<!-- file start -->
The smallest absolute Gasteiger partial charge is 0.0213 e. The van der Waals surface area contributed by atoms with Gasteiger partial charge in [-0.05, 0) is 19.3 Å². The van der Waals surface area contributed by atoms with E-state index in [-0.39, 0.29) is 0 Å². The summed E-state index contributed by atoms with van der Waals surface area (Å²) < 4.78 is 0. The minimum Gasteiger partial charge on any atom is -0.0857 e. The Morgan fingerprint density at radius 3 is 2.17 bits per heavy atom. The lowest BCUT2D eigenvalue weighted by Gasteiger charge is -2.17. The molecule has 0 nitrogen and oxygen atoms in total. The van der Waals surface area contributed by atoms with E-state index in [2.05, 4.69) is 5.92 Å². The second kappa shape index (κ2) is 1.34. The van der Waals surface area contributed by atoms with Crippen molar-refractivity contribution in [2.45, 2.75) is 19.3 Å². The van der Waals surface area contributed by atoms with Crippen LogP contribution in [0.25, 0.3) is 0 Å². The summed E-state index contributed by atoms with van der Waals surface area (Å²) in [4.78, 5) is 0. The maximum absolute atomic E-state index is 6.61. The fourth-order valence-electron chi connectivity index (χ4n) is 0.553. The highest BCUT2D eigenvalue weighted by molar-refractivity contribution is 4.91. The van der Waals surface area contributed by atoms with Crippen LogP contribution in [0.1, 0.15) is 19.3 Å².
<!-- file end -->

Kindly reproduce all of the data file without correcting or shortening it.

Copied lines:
The smallest absolute Gasteiger partial charge is 0.0213 e. The van der Waals surface area contributed by atoms with Gasteiger partial charge in [-0.05, 0) is 19.3 Å². The van der Waals surface area contributed by atoms with E-state index in [-0.39, 0.29) is 0 Å². The summed E-state index contributed by atoms with van der Waals surface area (Å²) < 4.78 is 0. The minimum Gasteiger partial charge on any atom is -0.0857 e. The Morgan fingerprint density at radius 3 is 2.17 bits per heavy atom. The lowest BCUT2D eigenvalue weighted by Gasteiger charge is -2.17. The molecule has 0 nitrogen and oxygen atoms in total. The van der Waals surface area contributed by atoms with E-state index in [2.05, 4.69) is 5.92 Å². The second kappa shape index (κ2) is 1.34. The van der Waals surface area contributed by atoms with Crippen molar-refractivity contribution in [2.45, 2.75) is 19.3 Å². The van der Waals surface area contributed by atoms with Crippen LogP contribution in [0.25, 0.3) is 0 Å². The summed E-state index contributed by atoms with van der Waals surface area (Å²) in [4.78, 5) is 0. The maximum absolute atomic E-state index is 6.61. The fourth-order valence-electron chi connectivity index (χ4n) is 0.553. The highest BCUT2D eigenvalue weighted by molar-refractivity contribution is 4.91. The van der Waals surface area contributed by atoms with Crippen LogP contribution in [0.1, 0.15) is 19.3 Å².